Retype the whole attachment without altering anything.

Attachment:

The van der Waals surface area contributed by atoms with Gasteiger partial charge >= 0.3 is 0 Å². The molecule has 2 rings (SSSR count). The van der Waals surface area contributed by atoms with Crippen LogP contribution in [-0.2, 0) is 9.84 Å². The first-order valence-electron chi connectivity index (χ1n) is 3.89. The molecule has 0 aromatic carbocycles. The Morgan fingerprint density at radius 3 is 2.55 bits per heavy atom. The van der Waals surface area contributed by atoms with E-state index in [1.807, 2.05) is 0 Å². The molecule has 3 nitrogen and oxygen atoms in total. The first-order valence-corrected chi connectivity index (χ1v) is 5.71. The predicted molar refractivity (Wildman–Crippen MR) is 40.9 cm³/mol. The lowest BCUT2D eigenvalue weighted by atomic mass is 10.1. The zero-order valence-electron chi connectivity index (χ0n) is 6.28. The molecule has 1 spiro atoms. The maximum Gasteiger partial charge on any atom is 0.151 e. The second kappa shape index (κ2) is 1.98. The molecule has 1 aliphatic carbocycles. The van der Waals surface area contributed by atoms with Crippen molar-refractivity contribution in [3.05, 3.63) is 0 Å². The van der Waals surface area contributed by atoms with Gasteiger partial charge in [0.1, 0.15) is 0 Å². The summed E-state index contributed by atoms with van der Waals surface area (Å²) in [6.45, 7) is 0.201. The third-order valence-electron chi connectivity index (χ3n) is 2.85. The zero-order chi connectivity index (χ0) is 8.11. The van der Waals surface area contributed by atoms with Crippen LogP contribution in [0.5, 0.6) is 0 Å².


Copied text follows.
The van der Waals surface area contributed by atoms with Gasteiger partial charge >= 0.3 is 0 Å². The molecule has 2 rings (SSSR count). The van der Waals surface area contributed by atoms with Crippen LogP contribution in [-0.2, 0) is 9.84 Å². The first-order valence-electron chi connectivity index (χ1n) is 3.89. The molecule has 0 aromatic carbocycles. The Morgan fingerprint density at radius 3 is 2.55 bits per heavy atom. The van der Waals surface area contributed by atoms with E-state index in [1.807, 2.05) is 0 Å². The molecule has 3 nitrogen and oxygen atoms in total. The first-order valence-corrected chi connectivity index (χ1v) is 5.71. The predicted molar refractivity (Wildman–Crippen MR) is 40.9 cm³/mol. The lowest BCUT2D eigenvalue weighted by atomic mass is 10.1. The zero-order valence-electron chi connectivity index (χ0n) is 6.28. The molecule has 1 spiro atoms. The maximum Gasteiger partial charge on any atom is 0.151 e. The second kappa shape index (κ2) is 1.98. The molecule has 1 aliphatic carbocycles. The van der Waals surface area contributed by atoms with Crippen molar-refractivity contribution in [3.05, 3.63) is 0 Å². The van der Waals surface area contributed by atoms with Gasteiger partial charge in [0.1, 0.15) is 0 Å². The summed E-state index contributed by atoms with van der Waals surface area (Å²) in [6.45, 7) is 0.201. The third-order valence-electron chi connectivity index (χ3n) is 2.85. The zero-order chi connectivity index (χ0) is 8.11. The van der Waals surface area contributed by atoms with Crippen LogP contribution in [0.5, 0.6) is 0 Å².